April 5, 2012

Advisors’ Military Service a Lure for Clients: Survey

Transferable skills, sense of integrity and discipline are highlights

More than half of respondents said skills learned in military service applied directly to financial advising. (Photo: AP) More than half of respondents said skills learned in military service applied directly to financial advising. (Photo: AP)

Military veterans in search of a second career might want to consider becoming financial advisors, according to the results of a recent survey. Respondents cited various reasons they would want to work with former soldiers and sailors, and also said they believed that skills gained in military service were transferable to the field.

The telephone survey of 1,000 Americans, conducted by ORC International on behalf of Edward Jones and released by the latter on Tuesday, indicated that 75% of respondents asked whether they would like to work with a financial advisor who had served in the military said yes.

In addition, 90% said that the skills gained in military service were transferable to post-military careers, with 57% seeing them as directly transferable to the financial advisory field. Interestingly, the percentage rose with income and education. Among those with incomes of $100,000 or more, 95% saw the value of military experience to a civilian career, and among college graduates, 93% did.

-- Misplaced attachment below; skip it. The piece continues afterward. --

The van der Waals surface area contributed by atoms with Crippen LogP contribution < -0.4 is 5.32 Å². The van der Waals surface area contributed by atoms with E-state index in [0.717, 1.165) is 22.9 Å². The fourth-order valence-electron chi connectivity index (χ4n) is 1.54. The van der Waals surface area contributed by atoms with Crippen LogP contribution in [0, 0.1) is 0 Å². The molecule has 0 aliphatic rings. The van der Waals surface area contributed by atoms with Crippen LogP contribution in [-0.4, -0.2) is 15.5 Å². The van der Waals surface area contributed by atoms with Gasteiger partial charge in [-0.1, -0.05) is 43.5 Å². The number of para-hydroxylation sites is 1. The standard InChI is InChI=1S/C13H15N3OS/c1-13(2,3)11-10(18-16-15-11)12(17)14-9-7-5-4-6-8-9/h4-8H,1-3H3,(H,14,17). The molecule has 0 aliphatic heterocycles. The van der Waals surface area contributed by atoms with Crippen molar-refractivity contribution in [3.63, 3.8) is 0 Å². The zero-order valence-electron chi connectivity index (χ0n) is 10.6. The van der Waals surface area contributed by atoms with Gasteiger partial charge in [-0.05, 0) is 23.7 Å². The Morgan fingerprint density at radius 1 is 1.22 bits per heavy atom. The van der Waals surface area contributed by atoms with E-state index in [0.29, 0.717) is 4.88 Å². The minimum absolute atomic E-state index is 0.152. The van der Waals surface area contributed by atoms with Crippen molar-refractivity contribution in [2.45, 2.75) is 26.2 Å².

Working with a former member of the military was attractive to people for a number of reasons. Sixty-one percent cited a desire to thank former servicemembers for their service to the country. Even more wanted to work with ex-military advisors because of traits that were attractive to them: integrity (72%), discipline (77%), and goal orientation (73%).

Jim Weddle, Edward Jones managing partner, said in a statement, "Since our founding, Edward Jones has recognized the transferable skills and exemplary characteristics military veterans can offer our clients. We currently employ more than 1,300 Edward Jones financial advisors with prior military experience. That's 11% of our total and we'd welcome more."

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